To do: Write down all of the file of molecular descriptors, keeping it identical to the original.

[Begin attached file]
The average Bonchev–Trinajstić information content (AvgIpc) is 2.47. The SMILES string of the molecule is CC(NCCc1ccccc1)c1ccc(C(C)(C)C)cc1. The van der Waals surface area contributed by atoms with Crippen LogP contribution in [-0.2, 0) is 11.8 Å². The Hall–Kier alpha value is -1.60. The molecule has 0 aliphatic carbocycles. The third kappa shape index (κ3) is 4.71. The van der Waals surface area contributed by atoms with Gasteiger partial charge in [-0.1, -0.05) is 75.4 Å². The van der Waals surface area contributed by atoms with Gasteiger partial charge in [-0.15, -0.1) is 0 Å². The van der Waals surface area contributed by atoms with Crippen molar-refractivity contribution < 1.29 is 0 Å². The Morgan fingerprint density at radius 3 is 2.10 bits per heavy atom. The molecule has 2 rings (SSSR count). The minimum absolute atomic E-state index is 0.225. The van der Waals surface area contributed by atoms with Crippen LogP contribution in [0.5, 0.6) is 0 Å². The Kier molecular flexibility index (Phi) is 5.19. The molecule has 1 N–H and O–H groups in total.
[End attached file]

The average Bonchev–Trinajstić information content (AvgIpc) is 2.47. The SMILES string of the molecule is CC(NCCc1ccccc1)c1ccc(C(C)(C)C)cc1. The van der Waals surface area contributed by atoms with Crippen LogP contribution in [-0.2, 0) is 11.8 Å². The Hall–Kier alpha value is -1.60. The molecule has 0 aliphatic carbocycles. The third kappa shape index (κ3) is 4.71. The van der Waals surface area contributed by atoms with Gasteiger partial charge in [-0.1, -0.05) is 75.4 Å². The van der Waals surface area contributed by atoms with Gasteiger partial charge in [-0.15, -0.1) is 0 Å². The van der Waals surface area contributed by atoms with Crippen molar-refractivity contribution < 1.29 is 0 Å². The Morgan fingerprint density at radius 3 is 2.10 bits per heavy atom. The molecule has 2 rings (SSSR count). The minimum absolute atomic E-state index is 0.225. The van der Waals surface area contributed by atoms with Crippen LogP contribution in [0.5, 0.6) is 0 Å². The Kier molecular flexibility index (Phi) is 5.19. The molecule has 1 N–H and O–H groups in total.